A fine mist had begun wetting Old Town's streets. It fell on the huge, flattened disc of the world in front of the Fisherman's Terminal. It fell on Old Town Carriage Co.'s Marty L'Herault, who was in the adjacent dirt lot hitching gentle Barney, a dappled-gray draft horse, to the gold-trimmed maroon-and-black carriage with its lover's heart rear window. It was so light, the rain, you could barely feel it, and warm for mid-October.
L'Herault groomed Barney's shoulders and neck, attached the poop bag behind his rump, offered him a carrot, then swung up into the driver's seat. He nudged Barney into the 3 mph pace that, together with L'Herault's history lessons, has lulled many a tourist, no doubt, into a dreamy half-state between Eureka-now and Eureka-then. The eyes and ears disregard the cars and focus instead on the clopping hooves, the stories, the carriage-framed visions of Victorian-era architecture. That structure there? The city's first commercial building. This one on the corner, the restaurant? A saloon, once, with a "single ladies boarding house" on the second floor.
Clip-clop, clip-clop, clip-clop, round the corner onto F Street. Nearing the stop sign at Second Street, L'Herault tugged lightly on the reins, nudging the horse into a perfect nose-first parallel-parking maneuver.
Soon, after setting up his sign advertising carriage rides, he would settle inside the dark interior, plinking away on his black ukulele, reading the paper or tapping at his smart phone. In one world and another, all at once.
It's easy to imagine that Marty L'Herault and his horse-drawn carriage would be offering this relatively cheap time travel forever -- sometimes with Barney in the carriage braces, others times with Buster. But come next January, he plans to slip from this North Coast backwater into another world entirely -- New York or maybe Chicago. He's hanging up the harness and dapper driving gear and putting the Old Town Carriage Co. up for sale.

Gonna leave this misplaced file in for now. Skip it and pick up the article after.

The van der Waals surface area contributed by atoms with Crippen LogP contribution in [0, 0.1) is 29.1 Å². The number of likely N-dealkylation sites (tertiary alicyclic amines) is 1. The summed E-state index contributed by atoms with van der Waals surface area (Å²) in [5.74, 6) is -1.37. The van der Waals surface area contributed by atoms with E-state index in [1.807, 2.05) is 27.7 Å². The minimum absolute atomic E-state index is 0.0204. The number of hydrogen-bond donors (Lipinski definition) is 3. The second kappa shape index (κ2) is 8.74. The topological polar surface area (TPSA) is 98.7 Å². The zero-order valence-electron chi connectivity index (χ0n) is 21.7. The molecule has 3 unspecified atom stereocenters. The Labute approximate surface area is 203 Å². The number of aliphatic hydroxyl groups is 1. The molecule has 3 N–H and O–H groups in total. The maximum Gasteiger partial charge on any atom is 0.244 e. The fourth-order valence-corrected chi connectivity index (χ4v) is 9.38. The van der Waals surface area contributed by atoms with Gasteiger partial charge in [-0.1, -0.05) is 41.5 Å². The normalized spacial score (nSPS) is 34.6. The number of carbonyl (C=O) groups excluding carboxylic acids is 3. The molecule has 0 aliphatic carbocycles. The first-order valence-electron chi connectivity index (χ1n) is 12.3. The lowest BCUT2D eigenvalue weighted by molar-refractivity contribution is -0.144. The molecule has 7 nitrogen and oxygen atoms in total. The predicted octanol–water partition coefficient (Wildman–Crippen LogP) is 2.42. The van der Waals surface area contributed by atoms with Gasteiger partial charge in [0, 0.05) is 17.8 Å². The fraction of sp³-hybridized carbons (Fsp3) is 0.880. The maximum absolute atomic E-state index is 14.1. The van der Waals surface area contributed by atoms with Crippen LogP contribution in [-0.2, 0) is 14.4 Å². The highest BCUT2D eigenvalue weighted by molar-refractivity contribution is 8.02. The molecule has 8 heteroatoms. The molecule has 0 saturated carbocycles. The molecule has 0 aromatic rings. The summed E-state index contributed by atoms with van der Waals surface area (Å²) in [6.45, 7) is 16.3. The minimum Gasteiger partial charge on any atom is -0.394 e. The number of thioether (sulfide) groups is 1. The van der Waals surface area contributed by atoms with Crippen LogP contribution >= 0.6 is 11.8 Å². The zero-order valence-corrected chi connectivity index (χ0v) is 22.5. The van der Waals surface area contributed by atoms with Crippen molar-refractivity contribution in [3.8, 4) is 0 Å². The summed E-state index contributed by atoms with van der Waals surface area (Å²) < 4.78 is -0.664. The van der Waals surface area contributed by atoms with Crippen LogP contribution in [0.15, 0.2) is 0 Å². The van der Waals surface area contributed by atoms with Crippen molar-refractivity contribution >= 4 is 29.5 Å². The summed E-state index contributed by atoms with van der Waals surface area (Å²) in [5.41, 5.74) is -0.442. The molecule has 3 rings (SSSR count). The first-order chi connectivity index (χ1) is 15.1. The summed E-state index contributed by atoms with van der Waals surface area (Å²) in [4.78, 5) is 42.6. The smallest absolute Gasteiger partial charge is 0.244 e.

Why, why would he strand us here in modern-day Eureka?
Well, partly, it's because he wants to be closer to his daughter, Kim, who is going to the University of Wisconsin-Madison. "And I'm re-starting, after a brief 25-year hiatus, my acting career," he said.
L'Herault, who's 58 and has a theater degree, has had a come-and-go relationship with Humboldt since 1979, when his brother Mitch, a Navy man stationed in Ferndale, lured him here. He managed the old Tomaso's restaurant in Old Town, acted in local plays and sang in a band. Then he moved to New York to launch his starving-artist life, acting, waiting tables and driving a horse-drawn carriage in Central Park.
"I thought that was the coolest thing in the world," L'Herault said. "It was romantic. It was theatrical. It was historical." The work felt like a calling.
"One morning -- it was a Sunday morning, really quiet -- I'm hooking up the horse to the carriage, and it's quiet, really quiet," he said. "And, I don't know, I don't want to sound weird, but this feeling came over me, and it seemed like I'd always done this, forever, almost in another lifetime. I felt, 'This is what I should be doing.'"
Years later, another brother researching family history found their great-great grandfather had owned a horse-and-carriage business in Ireland.
"We all think we make our choices in life, but sometimes you wonder if you're hardwired into what you're going to do," L'Herault said.
After New York, L'Herault and his now ex-wife, Michele (they divorced earlier this year), ran a carriage company in Humboldt from 1989 to 1995, then sold it for another sojourn back East before L'Herault returned in 2009 to set up shop anew.
Now he hopes to sell the business for $32,000 for the whole shebang: horses, trailer, truck, carriage, harness and other gear, plus training and consultation during the transition.
If no one buys it by next January, he'll sell it off piece by piece. He's already auditioned in New York for a Broadway show, and he'll be out of here, pulled by his original calling. Can a man have two callings?
Perhaps, in another time, he also had an ancestor who acted.